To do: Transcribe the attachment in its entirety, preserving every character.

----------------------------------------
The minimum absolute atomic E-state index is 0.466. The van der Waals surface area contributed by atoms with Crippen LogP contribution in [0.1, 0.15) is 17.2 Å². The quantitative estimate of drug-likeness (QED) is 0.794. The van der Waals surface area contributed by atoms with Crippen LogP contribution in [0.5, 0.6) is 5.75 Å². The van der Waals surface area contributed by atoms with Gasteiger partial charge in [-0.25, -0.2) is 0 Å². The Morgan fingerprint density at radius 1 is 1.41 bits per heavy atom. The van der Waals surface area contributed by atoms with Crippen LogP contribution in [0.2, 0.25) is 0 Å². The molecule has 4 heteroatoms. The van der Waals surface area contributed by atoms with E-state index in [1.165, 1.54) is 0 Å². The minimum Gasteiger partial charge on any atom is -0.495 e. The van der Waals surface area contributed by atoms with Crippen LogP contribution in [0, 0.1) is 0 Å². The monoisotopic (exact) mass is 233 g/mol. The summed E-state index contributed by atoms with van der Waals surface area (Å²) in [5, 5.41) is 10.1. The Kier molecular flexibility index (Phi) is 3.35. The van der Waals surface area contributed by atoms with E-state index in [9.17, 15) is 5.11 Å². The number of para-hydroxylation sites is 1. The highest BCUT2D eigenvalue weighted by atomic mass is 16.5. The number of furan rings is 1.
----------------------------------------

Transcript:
The minimum absolute atomic E-state index is 0.466. The van der Waals surface area contributed by atoms with Crippen LogP contribution in [0.1, 0.15) is 17.2 Å². The quantitative estimate of drug-likeness (QED) is 0.794. The van der Waals surface area contributed by atoms with Crippen LogP contribution in [0.5, 0.6) is 5.75 Å². The van der Waals surface area contributed by atoms with Gasteiger partial charge in [-0.25, -0.2) is 0 Å². The Morgan fingerprint density at radius 1 is 1.41 bits per heavy atom. The van der Waals surface area contributed by atoms with Crippen LogP contribution in [0.2, 0.25) is 0 Å². The molecule has 4 heteroatoms. The van der Waals surface area contributed by atoms with E-state index in [1.165, 1.54) is 0 Å². The minimum Gasteiger partial charge on any atom is -0.495 e. The van der Waals surface area contributed by atoms with Crippen LogP contribution in [0, 0.1) is 0 Å². The monoisotopic (exact) mass is 233 g/mol. The summed E-state index contributed by atoms with van der Waals surface area (Å²) in [5, 5.41) is 10.1. The Kier molecular flexibility index (Phi) is 3.35. The van der Waals surface area contributed by atoms with E-state index in [9.17, 15) is 5.11 Å². The number of para-hydroxylation sites is 1. The highest BCUT2D eigenvalue weighted by atomic mass is 16.5. The number of furan rings is 1.